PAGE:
When you have created a good name for the request and a message, you can click Create pull request.

The pull request

At this point, you get an overview of all your work. This page is accessible for everyone with access to the repository. This also means people can comment on your code, which can be really helpful in the review process. If someone suggests you change something, you can just commit that change to the branch, it will automatically be added to this pull request.

Handling merge conflicts

In the previous example, you saw the message that there were no conflicts and merging could be performed automatically.
It is possible to have merge conflicts though. This happens if the same line of code has changed in both branches and GIT isn’t sure which one to keep. If this happens, you have to manually select the “winning” code. If this is the case, you get the following message when you try to create the pull request.

Merge conflict

As you can see, it will not allow you to merge. It does allow to create a pull request.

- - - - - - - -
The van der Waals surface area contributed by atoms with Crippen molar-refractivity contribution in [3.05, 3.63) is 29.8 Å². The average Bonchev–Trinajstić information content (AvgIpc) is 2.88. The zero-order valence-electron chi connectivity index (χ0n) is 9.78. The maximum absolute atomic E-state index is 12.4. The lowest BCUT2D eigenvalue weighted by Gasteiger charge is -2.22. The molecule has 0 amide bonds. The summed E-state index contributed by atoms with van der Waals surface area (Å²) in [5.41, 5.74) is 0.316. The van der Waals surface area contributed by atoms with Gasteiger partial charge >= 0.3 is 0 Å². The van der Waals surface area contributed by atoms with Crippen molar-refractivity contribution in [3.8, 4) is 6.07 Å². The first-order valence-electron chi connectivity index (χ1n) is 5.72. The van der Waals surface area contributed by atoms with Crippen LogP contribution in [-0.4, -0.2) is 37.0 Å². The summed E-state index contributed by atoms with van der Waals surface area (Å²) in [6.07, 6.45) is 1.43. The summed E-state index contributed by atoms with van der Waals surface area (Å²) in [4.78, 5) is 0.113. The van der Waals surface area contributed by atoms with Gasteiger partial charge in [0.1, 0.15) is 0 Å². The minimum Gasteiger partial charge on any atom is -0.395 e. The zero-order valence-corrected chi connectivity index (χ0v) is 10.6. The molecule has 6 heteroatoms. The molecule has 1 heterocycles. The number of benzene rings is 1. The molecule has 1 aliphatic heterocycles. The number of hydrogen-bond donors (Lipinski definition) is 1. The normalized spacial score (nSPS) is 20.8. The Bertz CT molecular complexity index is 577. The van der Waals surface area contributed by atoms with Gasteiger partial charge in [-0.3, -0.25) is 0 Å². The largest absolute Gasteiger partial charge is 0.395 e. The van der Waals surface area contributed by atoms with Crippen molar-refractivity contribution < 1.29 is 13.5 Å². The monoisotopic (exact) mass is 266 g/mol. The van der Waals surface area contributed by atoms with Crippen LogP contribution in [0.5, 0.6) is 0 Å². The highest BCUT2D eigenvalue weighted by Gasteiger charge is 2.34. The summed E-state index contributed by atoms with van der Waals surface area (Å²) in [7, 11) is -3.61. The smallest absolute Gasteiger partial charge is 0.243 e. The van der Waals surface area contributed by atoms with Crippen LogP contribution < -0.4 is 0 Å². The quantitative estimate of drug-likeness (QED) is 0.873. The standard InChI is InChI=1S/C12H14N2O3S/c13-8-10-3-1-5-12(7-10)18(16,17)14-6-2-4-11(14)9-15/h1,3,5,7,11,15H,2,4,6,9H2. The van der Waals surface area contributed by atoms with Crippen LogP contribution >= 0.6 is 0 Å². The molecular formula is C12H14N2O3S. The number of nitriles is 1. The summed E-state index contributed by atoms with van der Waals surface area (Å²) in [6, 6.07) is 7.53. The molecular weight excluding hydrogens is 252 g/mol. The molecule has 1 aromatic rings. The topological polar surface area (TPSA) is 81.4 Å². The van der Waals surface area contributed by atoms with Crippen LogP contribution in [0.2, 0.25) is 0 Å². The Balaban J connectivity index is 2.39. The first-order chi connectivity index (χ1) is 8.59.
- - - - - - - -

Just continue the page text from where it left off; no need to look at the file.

When you do, it shows the following message:

conflict message

Here you can click Resolve conflicts

Note: In Azure DevOps, you do not have the option to do this in the web interface, you have to do it locally.
Find out how here.

The page now shows you the lines of code that are in conflict:

Merge conflict files

The first line is in the new branch, the second line is in the master branch. You can now manually delete everything except the Write-Output line you want to keep. So you also delete the line with
<<<<<<< merge-conflict
And the other lines that are there to show what is going on. Basically you want to be left with the script as you would want it to be after the conflict is solved.
After you are done, you click Mark as resolved at the right and then Commit merge.

Now you are able to proceed with your pull request as usual. The merge will be marked as a separate commit to this branch.

Complete the pull request

So if you have checked everything and have had your reviews, it’s time to complete the pull request.